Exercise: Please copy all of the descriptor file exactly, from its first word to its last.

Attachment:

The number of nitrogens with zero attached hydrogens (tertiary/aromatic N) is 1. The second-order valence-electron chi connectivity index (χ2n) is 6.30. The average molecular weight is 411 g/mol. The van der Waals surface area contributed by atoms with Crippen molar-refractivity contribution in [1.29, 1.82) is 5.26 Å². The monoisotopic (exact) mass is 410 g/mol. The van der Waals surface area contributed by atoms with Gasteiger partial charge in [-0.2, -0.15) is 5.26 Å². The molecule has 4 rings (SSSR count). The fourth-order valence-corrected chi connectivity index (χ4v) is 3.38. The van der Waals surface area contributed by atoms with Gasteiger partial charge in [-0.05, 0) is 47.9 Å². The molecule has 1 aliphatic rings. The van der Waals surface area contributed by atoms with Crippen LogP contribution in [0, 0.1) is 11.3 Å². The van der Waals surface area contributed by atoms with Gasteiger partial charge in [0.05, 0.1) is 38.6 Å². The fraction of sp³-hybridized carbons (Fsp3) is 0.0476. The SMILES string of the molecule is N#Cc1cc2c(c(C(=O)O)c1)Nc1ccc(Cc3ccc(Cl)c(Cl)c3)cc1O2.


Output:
The number of nitrogens with zero attached hydrogens (tertiary/aromatic N) is 1. The second-order valence-electron chi connectivity index (χ2n) is 6.30. The average molecular weight is 411 g/mol. The van der Waals surface area contributed by atoms with Crippen molar-refractivity contribution in [1.29, 1.82) is 5.26 Å². The monoisotopic (exact) mass is 410 g/mol. The van der Waals surface area contributed by atoms with Gasteiger partial charge in [-0.2, -0.15) is 5.26 Å². The molecule has 4 rings (SSSR count). The fourth-order valence-corrected chi connectivity index (χ4v) is 3.38. The van der Waals surface area contributed by atoms with Gasteiger partial charge in [-0.05, 0) is 47.9 Å². The molecule has 1 aliphatic rings. The van der Waals surface area contributed by atoms with Crippen LogP contribution in [0, 0.1) is 11.3 Å². The van der Waals surface area contributed by atoms with Gasteiger partial charge in [0.05, 0.1) is 38.6 Å². The fraction of sp³-hybridized carbons (Fsp3) is 0.0476. The SMILES string of the molecule is N#Cc1cc2c(c(C(=O)O)c1)Nc1ccc(Cc3ccc(Cl)c(Cl)c3)cc1O2.